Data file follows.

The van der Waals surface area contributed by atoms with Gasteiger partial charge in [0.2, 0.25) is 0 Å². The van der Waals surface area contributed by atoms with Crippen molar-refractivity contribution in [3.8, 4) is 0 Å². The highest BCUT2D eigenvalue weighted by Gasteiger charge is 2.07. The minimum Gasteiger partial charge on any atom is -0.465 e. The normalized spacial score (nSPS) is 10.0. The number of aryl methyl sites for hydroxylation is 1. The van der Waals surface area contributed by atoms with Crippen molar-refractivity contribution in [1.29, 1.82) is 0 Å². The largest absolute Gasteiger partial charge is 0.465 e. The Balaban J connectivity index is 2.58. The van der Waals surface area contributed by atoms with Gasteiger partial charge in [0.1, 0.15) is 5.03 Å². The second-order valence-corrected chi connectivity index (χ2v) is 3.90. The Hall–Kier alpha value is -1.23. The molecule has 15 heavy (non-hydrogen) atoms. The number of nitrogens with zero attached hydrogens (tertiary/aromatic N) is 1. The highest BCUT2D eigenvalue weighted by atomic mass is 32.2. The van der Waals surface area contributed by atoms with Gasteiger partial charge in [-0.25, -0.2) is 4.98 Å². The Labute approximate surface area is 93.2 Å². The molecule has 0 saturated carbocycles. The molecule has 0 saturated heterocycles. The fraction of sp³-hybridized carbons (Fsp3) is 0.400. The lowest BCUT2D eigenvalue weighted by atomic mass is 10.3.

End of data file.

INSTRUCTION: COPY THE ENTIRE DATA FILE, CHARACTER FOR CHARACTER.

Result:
The van der Waals surface area contributed by atoms with Gasteiger partial charge in [0.2, 0.25) is 0 Å². The van der Waals surface area contributed by atoms with Crippen molar-refractivity contribution in [3.8, 4) is 0 Å². The highest BCUT2D eigenvalue weighted by Gasteiger charge is 2.07. The minimum Gasteiger partial charge on any atom is -0.465 e. The normalized spacial score (nSPS) is 10.0. The number of aryl methyl sites for hydroxylation is 1. The van der Waals surface area contributed by atoms with Crippen molar-refractivity contribution in [1.29, 1.82) is 0 Å². The largest absolute Gasteiger partial charge is 0.465 e. The Balaban J connectivity index is 2.58. The van der Waals surface area contributed by atoms with Gasteiger partial charge in [0.1, 0.15) is 5.03 Å². The second-order valence-corrected chi connectivity index (χ2v) is 3.90. The Hall–Kier alpha value is -1.23. The molecule has 15 heavy (non-hydrogen) atoms. The number of nitrogens with zero attached hydrogens (tertiary/aromatic N) is 1. The highest BCUT2D eigenvalue weighted by atomic mass is 32.2. The van der Waals surface area contributed by atoms with Gasteiger partial charge in [-0.25, -0.2) is 4.98 Å². The Labute approximate surface area is 93.2 Å². The molecule has 0 saturated carbocycles. The molecule has 0 saturated heterocycles. The fraction of sp³-hybridized carbons (Fsp3) is 0.400. The lowest BCUT2D eigenvalue weighted by atomic mass is 10.3.